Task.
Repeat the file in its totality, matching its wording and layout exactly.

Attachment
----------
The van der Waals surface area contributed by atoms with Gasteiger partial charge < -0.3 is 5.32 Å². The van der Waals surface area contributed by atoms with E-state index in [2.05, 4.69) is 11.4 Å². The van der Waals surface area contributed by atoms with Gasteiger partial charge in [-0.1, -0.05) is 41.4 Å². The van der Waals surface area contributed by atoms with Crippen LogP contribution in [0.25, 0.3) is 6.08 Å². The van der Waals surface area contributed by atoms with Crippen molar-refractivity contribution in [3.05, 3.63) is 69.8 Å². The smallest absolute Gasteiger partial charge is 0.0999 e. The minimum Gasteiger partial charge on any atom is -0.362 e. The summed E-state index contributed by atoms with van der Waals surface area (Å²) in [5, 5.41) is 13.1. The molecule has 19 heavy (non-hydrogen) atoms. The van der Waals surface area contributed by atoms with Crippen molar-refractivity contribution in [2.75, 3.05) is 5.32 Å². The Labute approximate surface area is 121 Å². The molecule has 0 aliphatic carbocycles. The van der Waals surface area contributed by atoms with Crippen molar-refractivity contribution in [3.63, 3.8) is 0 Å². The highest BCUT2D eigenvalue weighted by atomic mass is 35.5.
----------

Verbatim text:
The van der Waals surface area contributed by atoms with Gasteiger partial charge < -0.3 is 5.32 Å². The van der Waals surface area contributed by atoms with E-state index in [2.05, 4.69) is 11.4 Å². The van der Waals surface area contributed by atoms with Gasteiger partial charge in [-0.1, -0.05) is 41.4 Å². The van der Waals surface area contributed by atoms with Crippen LogP contribution in [0.25, 0.3) is 6.08 Å². The van der Waals surface area contributed by atoms with Crippen molar-refractivity contribution in [3.05, 3.63) is 69.8 Å². The smallest absolute Gasteiger partial charge is 0.0999 e. The minimum Gasteiger partial charge on any atom is -0.362 e. The summed E-state index contributed by atoms with van der Waals surface area (Å²) in [5, 5.41) is 13.1. The molecule has 19 heavy (non-hydrogen) atoms. The van der Waals surface area contributed by atoms with Crippen molar-refractivity contribution in [2.75, 3.05) is 5.32 Å². The Labute approximate surface area is 121 Å². The molecule has 0 aliphatic carbocycles. The van der Waals surface area contributed by atoms with Crippen molar-refractivity contribution in [3.63, 3.8) is 0 Å². The highest BCUT2D eigenvalue weighted by atomic mass is 35.5.